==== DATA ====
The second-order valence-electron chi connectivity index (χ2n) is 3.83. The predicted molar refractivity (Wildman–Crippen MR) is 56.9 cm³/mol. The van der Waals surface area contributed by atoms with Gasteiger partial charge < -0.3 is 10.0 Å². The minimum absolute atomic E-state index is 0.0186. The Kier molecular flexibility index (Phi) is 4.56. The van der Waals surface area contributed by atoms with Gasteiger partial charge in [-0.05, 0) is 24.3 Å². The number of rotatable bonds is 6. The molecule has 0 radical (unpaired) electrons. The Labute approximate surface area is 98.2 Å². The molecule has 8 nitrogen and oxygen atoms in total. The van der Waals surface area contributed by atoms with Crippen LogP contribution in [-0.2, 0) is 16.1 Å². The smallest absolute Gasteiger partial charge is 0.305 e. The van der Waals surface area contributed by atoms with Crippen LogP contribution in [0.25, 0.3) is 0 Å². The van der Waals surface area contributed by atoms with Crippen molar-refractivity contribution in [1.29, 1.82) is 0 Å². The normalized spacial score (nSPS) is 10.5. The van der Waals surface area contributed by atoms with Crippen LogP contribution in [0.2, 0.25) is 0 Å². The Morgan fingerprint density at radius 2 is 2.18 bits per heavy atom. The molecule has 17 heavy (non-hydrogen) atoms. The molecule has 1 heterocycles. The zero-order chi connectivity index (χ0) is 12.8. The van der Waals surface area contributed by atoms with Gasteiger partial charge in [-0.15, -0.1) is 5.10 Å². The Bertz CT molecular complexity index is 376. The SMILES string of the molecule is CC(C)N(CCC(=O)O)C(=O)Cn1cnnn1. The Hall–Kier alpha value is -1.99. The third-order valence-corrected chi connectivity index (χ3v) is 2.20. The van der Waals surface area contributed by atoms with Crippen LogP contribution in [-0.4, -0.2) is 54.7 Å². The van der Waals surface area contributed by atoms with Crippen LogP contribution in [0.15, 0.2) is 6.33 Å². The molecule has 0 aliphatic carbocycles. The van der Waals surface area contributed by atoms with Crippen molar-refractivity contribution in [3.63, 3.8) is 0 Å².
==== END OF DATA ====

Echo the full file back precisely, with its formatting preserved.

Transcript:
The second-order valence-electron chi connectivity index (χ2n) is 3.83. The predicted molar refractivity (Wildman–Crippen MR) is 56.9 cm³/mol. The van der Waals surface area contributed by atoms with Gasteiger partial charge < -0.3 is 10.0 Å². The minimum absolute atomic E-state index is 0.0186. The Kier molecular flexibility index (Phi) is 4.56. The van der Waals surface area contributed by atoms with Gasteiger partial charge in [-0.05, 0) is 24.3 Å². The number of rotatable bonds is 6. The molecule has 0 radical (unpaired) electrons. The Labute approximate surface area is 98.2 Å². The molecule has 8 nitrogen and oxygen atoms in total. The van der Waals surface area contributed by atoms with Crippen LogP contribution in [-0.2, 0) is 16.1 Å². The smallest absolute Gasteiger partial charge is 0.305 e. The van der Waals surface area contributed by atoms with Crippen LogP contribution in [0.25, 0.3) is 0 Å². The van der Waals surface area contributed by atoms with Crippen molar-refractivity contribution in [1.29, 1.82) is 0 Å². The normalized spacial score (nSPS) is 10.5. The van der Waals surface area contributed by atoms with Crippen LogP contribution in [0.2, 0.25) is 0 Å². The Morgan fingerprint density at radius 2 is 2.18 bits per heavy atom. The molecule has 17 heavy (non-hydrogen) atoms. The molecule has 1 heterocycles. The zero-order chi connectivity index (χ0) is 12.8. The van der Waals surface area contributed by atoms with Gasteiger partial charge in [-0.15, -0.1) is 5.10 Å². The Bertz CT molecular complexity index is 376. The SMILES string of the molecule is CC(C)N(CCC(=O)O)C(=O)Cn1cnnn1. The Hall–Kier alpha value is -1.99. The third-order valence-corrected chi connectivity index (χ3v) is 2.20. The van der Waals surface area contributed by atoms with Crippen LogP contribution in [-0.4, -0.2) is 54.7 Å². The van der Waals surface area contributed by atoms with Crippen LogP contribution in [0.15, 0.2) is 6.33 Å². The molecule has 0 aliphatic carbocycles. The van der Waals surface area contributed by atoms with Crippen molar-refractivity contribution in [3.63, 3.8) is 0 Å².